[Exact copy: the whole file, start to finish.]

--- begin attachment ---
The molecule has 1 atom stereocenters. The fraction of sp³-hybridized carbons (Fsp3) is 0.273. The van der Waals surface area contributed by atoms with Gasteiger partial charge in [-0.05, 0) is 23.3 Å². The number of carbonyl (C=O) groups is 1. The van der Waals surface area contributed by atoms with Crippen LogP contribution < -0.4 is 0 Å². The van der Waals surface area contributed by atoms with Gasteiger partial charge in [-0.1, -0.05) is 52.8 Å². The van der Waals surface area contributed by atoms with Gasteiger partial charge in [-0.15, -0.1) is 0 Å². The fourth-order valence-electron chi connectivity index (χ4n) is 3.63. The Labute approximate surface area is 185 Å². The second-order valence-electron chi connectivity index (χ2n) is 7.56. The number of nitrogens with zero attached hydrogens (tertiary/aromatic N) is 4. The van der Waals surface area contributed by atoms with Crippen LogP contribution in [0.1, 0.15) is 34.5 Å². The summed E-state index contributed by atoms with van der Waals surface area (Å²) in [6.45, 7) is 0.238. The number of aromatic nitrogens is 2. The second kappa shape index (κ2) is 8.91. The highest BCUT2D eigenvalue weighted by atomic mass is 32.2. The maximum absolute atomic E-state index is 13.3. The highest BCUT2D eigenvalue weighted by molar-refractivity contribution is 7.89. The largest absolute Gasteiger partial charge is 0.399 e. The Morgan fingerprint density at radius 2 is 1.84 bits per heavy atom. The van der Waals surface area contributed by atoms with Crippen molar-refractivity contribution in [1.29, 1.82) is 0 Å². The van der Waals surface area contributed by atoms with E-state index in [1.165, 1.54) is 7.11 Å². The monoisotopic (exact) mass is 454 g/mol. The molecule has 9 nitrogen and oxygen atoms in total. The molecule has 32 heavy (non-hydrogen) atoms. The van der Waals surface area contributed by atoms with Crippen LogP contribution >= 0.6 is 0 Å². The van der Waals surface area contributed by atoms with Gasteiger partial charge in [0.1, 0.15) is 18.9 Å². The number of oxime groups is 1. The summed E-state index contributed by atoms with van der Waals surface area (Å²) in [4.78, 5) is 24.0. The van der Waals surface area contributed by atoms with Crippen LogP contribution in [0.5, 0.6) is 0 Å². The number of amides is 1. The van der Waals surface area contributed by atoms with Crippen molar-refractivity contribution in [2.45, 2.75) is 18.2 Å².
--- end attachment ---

The molecule has 1 atom stereocenters. The fraction of sp³-hybridized carbons (Fsp3) is 0.273. The van der Waals surface area contributed by atoms with Gasteiger partial charge in [-0.05, 0) is 23.3 Å². The number of carbonyl (C=O) groups is 1. The van der Waals surface area contributed by atoms with Crippen LogP contribution < -0.4 is 0 Å². The van der Waals surface area contributed by atoms with Gasteiger partial charge in [-0.1, -0.05) is 52.8 Å². The van der Waals surface area contributed by atoms with Gasteiger partial charge in [-0.15, -0.1) is 0 Å². The fourth-order valence-electron chi connectivity index (χ4n) is 3.63. The Labute approximate surface area is 185 Å². The second-order valence-electron chi connectivity index (χ2n) is 7.56. The number of nitrogens with zero attached hydrogens (tertiary/aromatic N) is 4. The van der Waals surface area contributed by atoms with Crippen LogP contribution in [0.1, 0.15) is 34.5 Å². The summed E-state index contributed by atoms with van der Waals surface area (Å²) in [6.45, 7) is 0.238. The number of aromatic nitrogens is 2. The second kappa shape index (κ2) is 8.91. The highest BCUT2D eigenvalue weighted by atomic mass is 32.2. The maximum absolute atomic E-state index is 13.3. The highest BCUT2D eigenvalue weighted by molar-refractivity contribution is 7.89. The largest absolute Gasteiger partial charge is 0.399 e. The Morgan fingerprint density at radius 2 is 1.84 bits per heavy atom. The van der Waals surface area contributed by atoms with Crippen molar-refractivity contribution in [1.29, 1.82) is 0 Å². The van der Waals surface area contributed by atoms with E-state index in [1.165, 1.54) is 7.11 Å². The monoisotopic (exact) mass is 454 g/mol. The molecule has 9 nitrogen and oxygen atoms in total. The molecule has 32 heavy (non-hydrogen) atoms. The van der Waals surface area contributed by atoms with Crippen LogP contribution >= 0.6 is 0 Å². The van der Waals surface area contributed by atoms with Gasteiger partial charge in [0.1, 0.15) is 18.9 Å². The number of oxime groups is 1. The summed E-state index contributed by atoms with van der Waals surface area (Å²) in [4.78, 5) is 24.0. The van der Waals surface area contributed by atoms with Crippen LogP contribution in [0.5, 0.6) is 0 Å². The number of amides is 1. The van der Waals surface area contributed by atoms with Crippen molar-refractivity contribution in [2.45, 2.75) is 18.2 Å².